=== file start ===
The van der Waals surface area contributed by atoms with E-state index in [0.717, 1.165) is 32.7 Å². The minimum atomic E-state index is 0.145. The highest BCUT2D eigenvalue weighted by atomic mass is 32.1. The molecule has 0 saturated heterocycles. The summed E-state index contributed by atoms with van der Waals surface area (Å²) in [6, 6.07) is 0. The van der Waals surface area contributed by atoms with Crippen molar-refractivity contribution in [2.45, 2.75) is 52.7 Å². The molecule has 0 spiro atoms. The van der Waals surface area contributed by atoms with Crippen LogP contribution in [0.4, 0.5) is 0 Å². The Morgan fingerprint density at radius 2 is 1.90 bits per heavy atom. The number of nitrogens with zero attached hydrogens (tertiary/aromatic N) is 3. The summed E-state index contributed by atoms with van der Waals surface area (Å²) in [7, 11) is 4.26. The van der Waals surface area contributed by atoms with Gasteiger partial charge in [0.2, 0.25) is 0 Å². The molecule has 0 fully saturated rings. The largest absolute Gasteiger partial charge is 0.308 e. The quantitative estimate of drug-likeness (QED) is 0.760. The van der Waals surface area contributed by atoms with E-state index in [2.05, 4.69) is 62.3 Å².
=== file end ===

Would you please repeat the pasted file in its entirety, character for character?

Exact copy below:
The van der Waals surface area contributed by atoms with E-state index in [0.717, 1.165) is 32.7 Å². The minimum atomic E-state index is 0.145. The highest BCUT2D eigenvalue weighted by atomic mass is 32.1. The molecule has 0 saturated heterocycles. The summed E-state index contributed by atoms with van der Waals surface area (Å²) in [6, 6.07) is 0. The van der Waals surface area contributed by atoms with Crippen molar-refractivity contribution in [2.45, 2.75) is 52.7 Å². The molecule has 0 spiro atoms. The van der Waals surface area contributed by atoms with Crippen LogP contribution in [0.4, 0.5) is 0 Å². The Morgan fingerprint density at radius 2 is 1.90 bits per heavy atom. The number of nitrogens with zero attached hydrogens (tertiary/aromatic N) is 3. The summed E-state index contributed by atoms with van der Waals surface area (Å²) in [7, 11) is 4.26. The van der Waals surface area contributed by atoms with Gasteiger partial charge in [0.2, 0.25) is 0 Å². The molecule has 0 fully saturated rings. The largest absolute Gasteiger partial charge is 0.308 e. The quantitative estimate of drug-likeness (QED) is 0.760. The van der Waals surface area contributed by atoms with E-state index in [2.05, 4.69) is 62.3 Å².